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There is strong evidence that regular, light to moderate alcohol intake reduces the risk of heart disease. Death rates from heart attacks are 30-50% lower in low to moderate alcohol drinkers. However, when it comes to cancer, the 2014 World Cancer Report concludes that no amount of alcohol is safe. Alcohol has been causally related to several types of cancer, including cancers of the mouth, throat, esophagus, colon, liver, pancreatic cancer and female breast cancer. The greater the alcohol intake, the greater the cancer risk. So what is the right amount to drink?  Analysis of the multiple studies evaluating the beneficial and harmful effects of alcohol indicates that 14 g of alcohol for women and 28 g for men on a daily basis is considered moderate. For women this is equal to one 5 oz glass of wine, one shot (1 oz) of most hard liquor drinks and one 12 oz beer. For men, it is twice these amounts. Furthermore, the beneficial effect of alcohol appears to be linked to a consistent drinking pattern of daily, low to moderate alcohol use, usually before or with the evening meal, and without “binge” drinking.

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06

Older overweight men who consume dark chocolate every day may reduce their risk cardiovascular disease as a result of the effects of dark chocolate to reduce arterial stress and inflammation. These findings are reported in a collaborative study by Dutch and Scottish investigators in this month’s issue of the medical journal of the Federation of the American Society of Experimental Biology. Natural chocolate is high in the antioxidant polyphenols called flavonoids. Flavonoids are naturally occurring plant pigments, known to have a whole host of beneficial health effects. Among their most important beneficial effects are as natural antioxidants and anti-inflammatory substances that retard cholesterol plaque growth inside blood vessels. It is this type of plaque that can lead to arterial narrowing, which can then lead to heart attacks and strokes.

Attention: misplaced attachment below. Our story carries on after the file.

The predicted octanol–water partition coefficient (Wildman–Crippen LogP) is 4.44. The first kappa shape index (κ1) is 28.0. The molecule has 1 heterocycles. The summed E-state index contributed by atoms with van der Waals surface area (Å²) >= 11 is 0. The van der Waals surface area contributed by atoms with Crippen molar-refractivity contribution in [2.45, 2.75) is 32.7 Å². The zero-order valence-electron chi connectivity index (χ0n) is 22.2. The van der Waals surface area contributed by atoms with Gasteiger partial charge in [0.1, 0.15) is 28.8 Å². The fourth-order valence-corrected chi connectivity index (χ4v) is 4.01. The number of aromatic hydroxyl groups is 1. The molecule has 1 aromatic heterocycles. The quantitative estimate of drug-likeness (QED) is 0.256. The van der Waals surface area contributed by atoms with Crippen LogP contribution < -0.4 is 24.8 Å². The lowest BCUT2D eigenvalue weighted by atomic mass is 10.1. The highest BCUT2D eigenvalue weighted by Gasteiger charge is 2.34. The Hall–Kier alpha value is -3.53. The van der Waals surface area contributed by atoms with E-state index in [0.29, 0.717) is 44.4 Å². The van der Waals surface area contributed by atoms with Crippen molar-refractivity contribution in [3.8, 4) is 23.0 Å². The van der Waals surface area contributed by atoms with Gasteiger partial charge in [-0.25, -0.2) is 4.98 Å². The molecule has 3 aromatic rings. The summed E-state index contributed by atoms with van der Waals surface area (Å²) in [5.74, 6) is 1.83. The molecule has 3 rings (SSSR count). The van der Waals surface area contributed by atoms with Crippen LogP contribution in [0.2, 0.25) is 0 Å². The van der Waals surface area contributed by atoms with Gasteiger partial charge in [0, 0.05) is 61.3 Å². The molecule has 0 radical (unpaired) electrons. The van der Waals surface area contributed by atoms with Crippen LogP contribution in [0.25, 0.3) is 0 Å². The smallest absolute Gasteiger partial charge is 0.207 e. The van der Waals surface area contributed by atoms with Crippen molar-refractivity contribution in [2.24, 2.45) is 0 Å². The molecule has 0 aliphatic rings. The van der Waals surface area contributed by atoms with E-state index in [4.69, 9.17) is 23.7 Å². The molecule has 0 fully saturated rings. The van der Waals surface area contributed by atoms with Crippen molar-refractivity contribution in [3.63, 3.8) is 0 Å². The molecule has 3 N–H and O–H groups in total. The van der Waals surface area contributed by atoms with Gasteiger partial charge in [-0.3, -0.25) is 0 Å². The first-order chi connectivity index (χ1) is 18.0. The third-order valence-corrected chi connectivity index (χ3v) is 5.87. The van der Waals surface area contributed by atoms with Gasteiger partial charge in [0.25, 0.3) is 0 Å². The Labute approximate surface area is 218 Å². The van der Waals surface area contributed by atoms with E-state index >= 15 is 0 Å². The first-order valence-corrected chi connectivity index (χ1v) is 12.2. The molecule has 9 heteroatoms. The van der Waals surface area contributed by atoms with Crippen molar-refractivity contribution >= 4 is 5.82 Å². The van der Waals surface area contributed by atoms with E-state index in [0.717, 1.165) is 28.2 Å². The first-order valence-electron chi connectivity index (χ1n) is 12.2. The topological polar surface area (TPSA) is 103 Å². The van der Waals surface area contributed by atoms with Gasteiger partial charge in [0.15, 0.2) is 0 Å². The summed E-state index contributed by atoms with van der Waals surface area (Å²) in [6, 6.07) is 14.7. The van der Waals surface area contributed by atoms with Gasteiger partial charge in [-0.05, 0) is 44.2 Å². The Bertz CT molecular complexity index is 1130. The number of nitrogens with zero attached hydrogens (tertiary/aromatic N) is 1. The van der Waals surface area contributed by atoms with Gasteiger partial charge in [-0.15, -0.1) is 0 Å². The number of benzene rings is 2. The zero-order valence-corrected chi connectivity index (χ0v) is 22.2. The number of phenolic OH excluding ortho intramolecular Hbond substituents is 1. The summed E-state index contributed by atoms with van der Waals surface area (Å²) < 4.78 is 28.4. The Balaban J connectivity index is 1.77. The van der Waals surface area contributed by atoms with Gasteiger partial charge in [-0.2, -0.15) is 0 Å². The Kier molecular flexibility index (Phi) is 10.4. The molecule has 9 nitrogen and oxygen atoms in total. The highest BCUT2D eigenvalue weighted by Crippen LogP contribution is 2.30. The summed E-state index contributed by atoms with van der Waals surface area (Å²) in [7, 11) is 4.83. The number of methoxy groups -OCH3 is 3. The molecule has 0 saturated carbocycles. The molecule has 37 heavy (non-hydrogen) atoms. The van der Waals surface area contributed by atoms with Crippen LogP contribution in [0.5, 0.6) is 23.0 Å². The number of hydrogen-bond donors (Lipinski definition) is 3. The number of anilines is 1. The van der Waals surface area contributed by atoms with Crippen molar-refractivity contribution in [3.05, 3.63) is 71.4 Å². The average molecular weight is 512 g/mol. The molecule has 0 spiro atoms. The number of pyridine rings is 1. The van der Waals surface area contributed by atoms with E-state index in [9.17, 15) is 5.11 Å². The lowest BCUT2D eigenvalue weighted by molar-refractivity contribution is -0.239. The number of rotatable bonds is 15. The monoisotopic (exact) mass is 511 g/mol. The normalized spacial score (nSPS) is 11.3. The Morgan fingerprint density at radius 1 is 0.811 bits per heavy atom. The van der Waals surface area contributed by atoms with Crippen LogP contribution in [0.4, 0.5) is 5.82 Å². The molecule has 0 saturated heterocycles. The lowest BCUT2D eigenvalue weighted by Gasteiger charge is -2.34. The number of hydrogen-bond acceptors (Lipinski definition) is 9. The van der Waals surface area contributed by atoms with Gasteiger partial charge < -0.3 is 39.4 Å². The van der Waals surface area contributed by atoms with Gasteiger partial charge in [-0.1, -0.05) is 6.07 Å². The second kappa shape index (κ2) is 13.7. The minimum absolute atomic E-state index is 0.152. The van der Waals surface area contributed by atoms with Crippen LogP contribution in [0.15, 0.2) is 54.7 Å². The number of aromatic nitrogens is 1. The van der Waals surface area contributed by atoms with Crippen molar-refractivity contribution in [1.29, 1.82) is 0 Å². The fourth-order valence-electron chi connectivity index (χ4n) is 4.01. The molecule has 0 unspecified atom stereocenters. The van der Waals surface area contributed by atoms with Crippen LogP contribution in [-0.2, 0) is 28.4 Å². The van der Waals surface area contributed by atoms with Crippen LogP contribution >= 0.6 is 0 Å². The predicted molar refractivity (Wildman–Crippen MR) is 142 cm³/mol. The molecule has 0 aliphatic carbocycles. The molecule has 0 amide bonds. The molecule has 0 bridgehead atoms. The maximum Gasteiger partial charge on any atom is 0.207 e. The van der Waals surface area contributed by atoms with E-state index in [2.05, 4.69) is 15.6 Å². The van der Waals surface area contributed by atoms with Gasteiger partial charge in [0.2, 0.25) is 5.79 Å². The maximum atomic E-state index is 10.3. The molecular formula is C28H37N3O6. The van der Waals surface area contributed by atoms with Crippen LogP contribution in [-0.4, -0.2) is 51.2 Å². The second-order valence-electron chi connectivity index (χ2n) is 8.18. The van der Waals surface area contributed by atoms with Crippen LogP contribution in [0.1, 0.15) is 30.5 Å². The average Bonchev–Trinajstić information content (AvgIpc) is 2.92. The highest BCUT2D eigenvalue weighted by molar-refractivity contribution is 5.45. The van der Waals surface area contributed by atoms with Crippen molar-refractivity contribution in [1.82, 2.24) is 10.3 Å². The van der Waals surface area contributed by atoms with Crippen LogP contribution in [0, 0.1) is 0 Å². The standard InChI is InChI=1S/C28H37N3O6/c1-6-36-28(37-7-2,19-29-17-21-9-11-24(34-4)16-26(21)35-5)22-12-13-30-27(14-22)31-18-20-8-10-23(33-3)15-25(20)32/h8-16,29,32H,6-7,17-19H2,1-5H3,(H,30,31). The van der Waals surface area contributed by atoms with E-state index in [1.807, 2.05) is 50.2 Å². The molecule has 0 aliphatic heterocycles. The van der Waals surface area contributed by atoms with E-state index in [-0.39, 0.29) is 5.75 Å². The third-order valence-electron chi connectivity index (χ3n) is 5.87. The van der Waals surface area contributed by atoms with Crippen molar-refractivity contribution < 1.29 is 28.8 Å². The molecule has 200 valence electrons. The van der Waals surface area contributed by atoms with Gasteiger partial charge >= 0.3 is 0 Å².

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11

We know that both sleep and exercise are vital to good cardiovascular health. In our busy lives, how does one decide which is more important, and which one can you get away with doing less? The right answer should be neither! Both are very important. In fact, according to research from the Sleep Disorders center at Northwestern University in Chicago, a good night’s sleep results in better and more prolonged exercise sessions later that day. However, fewer hours of sleep frequently lead to reduced motivation to exercise. Furthermore, exercise can improve the quality of sleep, with strong evidence that indicates that deep sleep is more restorative and effective for memory, performance and physical health. In other words, exercise and sleep share an intertwined relationship. Robbing yourself of exercise or sleep is counterproductive to good health. Therefore, rather than compromising either sleep or exercise, a better approach is to look at your life and figure out what you can swap for exercise and still keep your sleep. Use the skills of prioritizing and efficient time management to do both.

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22

A new study of over 6000 people, followed over an average of 16 years has concluded that stroke risk is directly linked to their level of anxiety. In particular, those subjects who had the most anxiety-related symptoms and the greatest risk of experiencing a stroke. Both acute and chronic anxiety states are known triggers of strokes and heart attacks, likely related to an increase in stress hormones that can be harmful to the cardiovascular system. Anxiety-lowering behaviors, like healthy exercise regimens and stress-reduction reduce the heart risks.

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11
If there was a drug or supplement that was proven to cause 20,000 heart attacks and 7,000 preventable deaths each year, would there be a public outcry to remove it from the pharmacy shelves? That is indeed the consequence of consuming artificial trans fats that are found in commercial food products abundant on our grocery shelves. Last week the U.S. FDA finally took the first regulatory step to remove this dangerous food additive from public consumption.

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